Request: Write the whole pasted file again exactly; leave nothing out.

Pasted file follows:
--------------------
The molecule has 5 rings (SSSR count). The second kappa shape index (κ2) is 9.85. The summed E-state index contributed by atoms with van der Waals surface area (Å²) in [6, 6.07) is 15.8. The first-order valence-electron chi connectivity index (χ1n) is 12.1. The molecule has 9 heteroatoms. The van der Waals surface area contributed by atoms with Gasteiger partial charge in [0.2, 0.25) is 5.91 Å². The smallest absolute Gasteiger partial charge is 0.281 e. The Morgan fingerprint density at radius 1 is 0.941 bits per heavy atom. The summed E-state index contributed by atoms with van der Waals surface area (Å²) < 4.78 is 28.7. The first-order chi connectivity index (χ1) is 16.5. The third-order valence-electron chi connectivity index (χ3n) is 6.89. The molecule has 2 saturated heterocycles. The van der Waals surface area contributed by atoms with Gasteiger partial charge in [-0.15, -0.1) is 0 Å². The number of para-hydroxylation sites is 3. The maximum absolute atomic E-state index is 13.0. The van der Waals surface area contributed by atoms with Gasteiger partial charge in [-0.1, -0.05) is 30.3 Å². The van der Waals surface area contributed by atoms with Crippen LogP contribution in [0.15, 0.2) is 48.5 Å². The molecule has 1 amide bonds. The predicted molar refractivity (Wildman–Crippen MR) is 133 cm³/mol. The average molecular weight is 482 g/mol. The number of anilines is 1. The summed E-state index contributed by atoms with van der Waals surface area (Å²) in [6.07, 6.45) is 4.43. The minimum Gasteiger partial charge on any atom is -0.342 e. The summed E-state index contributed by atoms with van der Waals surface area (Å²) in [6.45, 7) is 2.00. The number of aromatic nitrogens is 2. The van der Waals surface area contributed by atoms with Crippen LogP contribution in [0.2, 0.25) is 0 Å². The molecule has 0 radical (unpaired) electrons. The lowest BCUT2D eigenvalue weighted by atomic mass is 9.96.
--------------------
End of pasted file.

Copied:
The molecule has 5 rings (SSSR count). The second kappa shape index (κ2) is 9.85. The summed E-state index contributed by atoms with van der Waals surface area (Å²) in [6, 6.07) is 15.8. The first-order valence-electron chi connectivity index (χ1n) is 12.1. The molecule has 9 heteroatoms. The van der Waals surface area contributed by atoms with Gasteiger partial charge in [0.2, 0.25) is 5.91 Å². The smallest absolute Gasteiger partial charge is 0.281 e. The Morgan fingerprint density at radius 1 is 0.941 bits per heavy atom. The summed E-state index contributed by atoms with van der Waals surface area (Å²) < 4.78 is 28.7. The first-order chi connectivity index (χ1) is 16.5. The third-order valence-electron chi connectivity index (χ3n) is 6.89. The molecule has 2 saturated heterocycles. The van der Waals surface area contributed by atoms with Gasteiger partial charge in [-0.15, -0.1) is 0 Å². The number of para-hydroxylation sites is 3. The maximum absolute atomic E-state index is 13.0. The van der Waals surface area contributed by atoms with Gasteiger partial charge in [-0.1, -0.05) is 30.3 Å². The van der Waals surface area contributed by atoms with Crippen LogP contribution in [0.15, 0.2) is 48.5 Å². The molecule has 1 amide bonds. The predicted molar refractivity (Wildman–Crippen MR) is 133 cm³/mol. The average molecular weight is 482 g/mol. The number of anilines is 1. The summed E-state index contributed by atoms with van der Waals surface area (Å²) in [6.07, 6.45) is 4.43. The minimum Gasteiger partial charge on any atom is -0.342 e. The summed E-state index contributed by atoms with van der Waals surface area (Å²) in [6.45, 7) is 2.00. The number of aromatic nitrogens is 2. The van der Waals surface area contributed by atoms with Crippen LogP contribution in [0.2, 0.25) is 0 Å². The molecule has 0 radical (unpaired) electrons. The lowest BCUT2D eigenvalue weighted by atomic mass is 9.96.